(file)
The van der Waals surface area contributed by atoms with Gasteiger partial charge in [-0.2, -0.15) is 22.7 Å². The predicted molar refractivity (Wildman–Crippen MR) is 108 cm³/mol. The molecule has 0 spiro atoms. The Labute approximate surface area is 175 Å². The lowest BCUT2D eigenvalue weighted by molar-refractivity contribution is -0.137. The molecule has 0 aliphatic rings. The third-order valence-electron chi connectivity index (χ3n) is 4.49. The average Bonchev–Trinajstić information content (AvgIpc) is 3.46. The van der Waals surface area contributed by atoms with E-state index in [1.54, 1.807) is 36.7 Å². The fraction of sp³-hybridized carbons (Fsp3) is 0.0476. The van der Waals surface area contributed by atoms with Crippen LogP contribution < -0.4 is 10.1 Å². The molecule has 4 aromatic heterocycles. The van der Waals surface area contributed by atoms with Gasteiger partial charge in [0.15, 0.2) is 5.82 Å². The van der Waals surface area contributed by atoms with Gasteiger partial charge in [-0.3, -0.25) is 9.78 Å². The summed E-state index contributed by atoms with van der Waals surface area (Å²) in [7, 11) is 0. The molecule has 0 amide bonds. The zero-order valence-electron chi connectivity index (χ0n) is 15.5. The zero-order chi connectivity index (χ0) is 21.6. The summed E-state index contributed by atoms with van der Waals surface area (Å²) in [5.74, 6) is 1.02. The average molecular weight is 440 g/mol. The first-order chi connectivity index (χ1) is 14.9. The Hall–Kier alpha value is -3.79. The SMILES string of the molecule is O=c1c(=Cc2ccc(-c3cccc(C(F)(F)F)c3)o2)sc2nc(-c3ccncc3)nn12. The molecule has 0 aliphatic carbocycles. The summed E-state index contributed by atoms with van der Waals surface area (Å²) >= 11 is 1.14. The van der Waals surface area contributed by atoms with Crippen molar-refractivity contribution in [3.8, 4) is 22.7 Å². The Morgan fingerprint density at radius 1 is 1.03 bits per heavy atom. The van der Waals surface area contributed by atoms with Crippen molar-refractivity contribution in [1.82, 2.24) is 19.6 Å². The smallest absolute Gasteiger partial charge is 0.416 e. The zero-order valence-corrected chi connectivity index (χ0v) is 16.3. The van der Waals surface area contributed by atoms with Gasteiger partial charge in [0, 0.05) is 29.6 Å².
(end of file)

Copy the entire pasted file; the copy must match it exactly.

The van der Waals surface area contributed by atoms with Gasteiger partial charge in [-0.2, -0.15) is 22.7 Å². The predicted molar refractivity (Wildman–Crippen MR) is 108 cm³/mol. The molecule has 0 spiro atoms. The Labute approximate surface area is 175 Å². The lowest BCUT2D eigenvalue weighted by molar-refractivity contribution is -0.137. The molecule has 0 aliphatic rings. The third-order valence-electron chi connectivity index (χ3n) is 4.49. The average Bonchev–Trinajstić information content (AvgIpc) is 3.46. The van der Waals surface area contributed by atoms with E-state index in [1.54, 1.807) is 36.7 Å². The fraction of sp³-hybridized carbons (Fsp3) is 0.0476. The van der Waals surface area contributed by atoms with Crippen LogP contribution < -0.4 is 10.1 Å². The molecule has 4 aromatic heterocycles. The van der Waals surface area contributed by atoms with Gasteiger partial charge in [0.15, 0.2) is 5.82 Å². The van der Waals surface area contributed by atoms with Gasteiger partial charge in [-0.3, -0.25) is 9.78 Å². The summed E-state index contributed by atoms with van der Waals surface area (Å²) in [7, 11) is 0. The molecule has 0 amide bonds. The zero-order valence-electron chi connectivity index (χ0n) is 15.5. The zero-order chi connectivity index (χ0) is 21.6. The summed E-state index contributed by atoms with van der Waals surface area (Å²) in [5.74, 6) is 1.02. The average molecular weight is 440 g/mol. The first-order chi connectivity index (χ1) is 14.9. The Hall–Kier alpha value is -3.79. The SMILES string of the molecule is O=c1c(=Cc2ccc(-c3cccc(C(F)(F)F)c3)o2)sc2nc(-c3ccncc3)nn12. The molecule has 0 aliphatic carbocycles. The summed E-state index contributed by atoms with van der Waals surface area (Å²) >= 11 is 1.14. The van der Waals surface area contributed by atoms with Crippen molar-refractivity contribution in [3.8, 4) is 22.7 Å². The Morgan fingerprint density at radius 1 is 1.03 bits per heavy atom. The van der Waals surface area contributed by atoms with Crippen molar-refractivity contribution in [1.82, 2.24) is 19.6 Å². The smallest absolute Gasteiger partial charge is 0.416 e. The zero-order valence-corrected chi connectivity index (χ0v) is 16.3. The van der Waals surface area contributed by atoms with Gasteiger partial charge in [0, 0.05) is 29.6 Å².